Boy, someone's got an inferiority complex. Inventing a direct lineage to Rome is so a thousand years ago. :P
Some wacko tribes in western/central Europe tried that, didn't end well.

  • Macallan
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  • Administrator
Re: Best language resource(s) to use?
Reply #14
Another amazing discovery: According to Johannes Goropius Becanus, his home town dialect was the original language in paradise, because words in it are shorter than in Latin and Hebrew, and a name like Noah obviously comes from Flemish nood.
Obviously the language of paradise was early modern english, as we know from the King James Bible.

  • ersi
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Re: Best language resource(s) to use?
Reply #15
A click-and-play IPA sound chart https://legisign.org/tiede/ipachart.html

  • Frenzie
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Re: Best language resource(s) to use?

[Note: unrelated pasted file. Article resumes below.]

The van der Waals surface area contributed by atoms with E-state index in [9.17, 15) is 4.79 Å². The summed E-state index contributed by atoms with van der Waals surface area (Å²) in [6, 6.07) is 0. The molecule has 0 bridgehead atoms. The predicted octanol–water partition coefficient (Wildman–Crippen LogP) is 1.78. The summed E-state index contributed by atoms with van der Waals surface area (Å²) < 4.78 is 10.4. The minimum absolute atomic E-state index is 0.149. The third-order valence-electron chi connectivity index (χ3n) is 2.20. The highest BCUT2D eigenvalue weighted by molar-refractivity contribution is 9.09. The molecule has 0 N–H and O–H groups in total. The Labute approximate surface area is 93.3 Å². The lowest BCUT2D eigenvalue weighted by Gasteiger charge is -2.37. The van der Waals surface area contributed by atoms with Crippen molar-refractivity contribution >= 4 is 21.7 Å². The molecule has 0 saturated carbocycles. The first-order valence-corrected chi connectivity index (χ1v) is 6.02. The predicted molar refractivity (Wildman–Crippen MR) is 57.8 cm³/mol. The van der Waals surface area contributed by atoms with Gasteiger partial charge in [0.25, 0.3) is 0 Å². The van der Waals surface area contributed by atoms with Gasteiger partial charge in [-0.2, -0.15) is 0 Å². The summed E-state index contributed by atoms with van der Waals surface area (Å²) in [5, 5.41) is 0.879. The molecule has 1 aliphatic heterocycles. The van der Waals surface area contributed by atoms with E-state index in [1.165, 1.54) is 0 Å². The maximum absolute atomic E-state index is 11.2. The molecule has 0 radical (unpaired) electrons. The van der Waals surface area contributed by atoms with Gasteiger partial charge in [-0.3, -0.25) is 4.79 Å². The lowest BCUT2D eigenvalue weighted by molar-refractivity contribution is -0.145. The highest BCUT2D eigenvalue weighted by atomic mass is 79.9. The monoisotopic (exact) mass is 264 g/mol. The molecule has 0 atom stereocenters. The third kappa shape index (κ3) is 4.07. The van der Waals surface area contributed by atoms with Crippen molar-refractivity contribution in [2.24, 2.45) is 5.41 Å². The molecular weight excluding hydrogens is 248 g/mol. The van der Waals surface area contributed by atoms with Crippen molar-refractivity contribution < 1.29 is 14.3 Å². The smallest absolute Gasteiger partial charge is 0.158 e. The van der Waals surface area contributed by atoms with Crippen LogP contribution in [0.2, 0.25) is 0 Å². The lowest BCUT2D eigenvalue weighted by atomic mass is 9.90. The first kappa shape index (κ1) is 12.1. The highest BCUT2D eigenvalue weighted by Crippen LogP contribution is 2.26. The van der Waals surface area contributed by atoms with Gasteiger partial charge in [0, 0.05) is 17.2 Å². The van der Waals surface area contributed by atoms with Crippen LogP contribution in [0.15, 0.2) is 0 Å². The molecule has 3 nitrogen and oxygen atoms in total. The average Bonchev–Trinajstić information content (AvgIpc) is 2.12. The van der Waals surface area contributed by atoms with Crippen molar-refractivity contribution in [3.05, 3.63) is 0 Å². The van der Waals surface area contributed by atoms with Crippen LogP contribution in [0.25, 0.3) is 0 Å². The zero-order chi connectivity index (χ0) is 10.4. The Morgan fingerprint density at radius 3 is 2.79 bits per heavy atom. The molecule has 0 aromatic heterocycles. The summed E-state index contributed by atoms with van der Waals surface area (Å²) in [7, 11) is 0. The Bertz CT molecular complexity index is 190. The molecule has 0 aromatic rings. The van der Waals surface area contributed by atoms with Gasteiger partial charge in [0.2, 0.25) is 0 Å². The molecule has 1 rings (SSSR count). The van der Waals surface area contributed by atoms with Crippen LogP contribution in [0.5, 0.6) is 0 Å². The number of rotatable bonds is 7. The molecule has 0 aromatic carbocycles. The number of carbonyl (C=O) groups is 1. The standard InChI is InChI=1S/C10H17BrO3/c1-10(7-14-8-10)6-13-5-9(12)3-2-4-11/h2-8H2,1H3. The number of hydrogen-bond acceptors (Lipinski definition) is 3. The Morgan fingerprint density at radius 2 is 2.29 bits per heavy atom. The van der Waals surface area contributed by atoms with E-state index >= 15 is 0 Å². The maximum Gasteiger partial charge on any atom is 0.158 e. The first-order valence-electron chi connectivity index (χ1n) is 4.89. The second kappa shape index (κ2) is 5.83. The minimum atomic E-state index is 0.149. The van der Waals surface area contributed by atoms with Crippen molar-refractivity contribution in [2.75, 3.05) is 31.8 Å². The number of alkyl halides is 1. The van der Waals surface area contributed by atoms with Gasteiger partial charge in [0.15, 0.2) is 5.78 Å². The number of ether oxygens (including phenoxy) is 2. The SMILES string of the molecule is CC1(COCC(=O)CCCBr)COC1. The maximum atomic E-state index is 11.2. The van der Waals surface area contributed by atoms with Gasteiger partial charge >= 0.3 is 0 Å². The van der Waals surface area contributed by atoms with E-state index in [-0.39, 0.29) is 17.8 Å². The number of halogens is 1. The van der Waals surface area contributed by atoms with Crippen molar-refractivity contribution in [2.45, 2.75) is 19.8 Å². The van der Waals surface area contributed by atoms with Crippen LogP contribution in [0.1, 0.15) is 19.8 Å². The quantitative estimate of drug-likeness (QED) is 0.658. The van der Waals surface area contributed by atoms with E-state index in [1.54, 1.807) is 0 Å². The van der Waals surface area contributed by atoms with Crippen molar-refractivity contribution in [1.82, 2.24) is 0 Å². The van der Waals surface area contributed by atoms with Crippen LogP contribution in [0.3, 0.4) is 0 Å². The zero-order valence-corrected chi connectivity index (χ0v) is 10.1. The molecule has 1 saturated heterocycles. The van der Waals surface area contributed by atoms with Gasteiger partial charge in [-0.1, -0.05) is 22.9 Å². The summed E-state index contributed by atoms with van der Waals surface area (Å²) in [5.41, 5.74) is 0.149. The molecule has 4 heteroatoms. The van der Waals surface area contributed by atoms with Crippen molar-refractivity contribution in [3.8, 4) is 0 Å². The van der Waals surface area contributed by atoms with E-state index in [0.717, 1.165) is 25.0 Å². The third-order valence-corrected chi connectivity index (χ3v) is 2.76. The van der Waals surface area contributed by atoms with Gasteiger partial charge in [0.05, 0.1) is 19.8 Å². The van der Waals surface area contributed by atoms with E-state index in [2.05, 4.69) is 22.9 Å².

Reply #16
That's pretty cool. :)

  • ersi
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Re: Best language resource(s) to use?
Reply #17
Here is a book on Russian stress patterns, how they historically developed and all that stuff. I was reading it in order to finally be able to deduce Russian stress for myself if possible. It's a long and complicated read. Then I found the following lecture, which is basically a summary of the book.



The short answer: Russian stress is random. Nobody can deduce it.

  • Frenzie
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  • Administrator
Re: Best language resource(s) to use?
Reply #18
On that topic, here's a list of Dutch digital language resources:

https://www.neerlandistiek.nl/2018/09/de-beste-digitale-taalbronnen/

It pretty much agrees with my own go-to sources. I would quibble that there's no need to limit yourself to the WNT, but the link given there seems to (accidentally?) check all the dictionaries accessible through that particular search interface.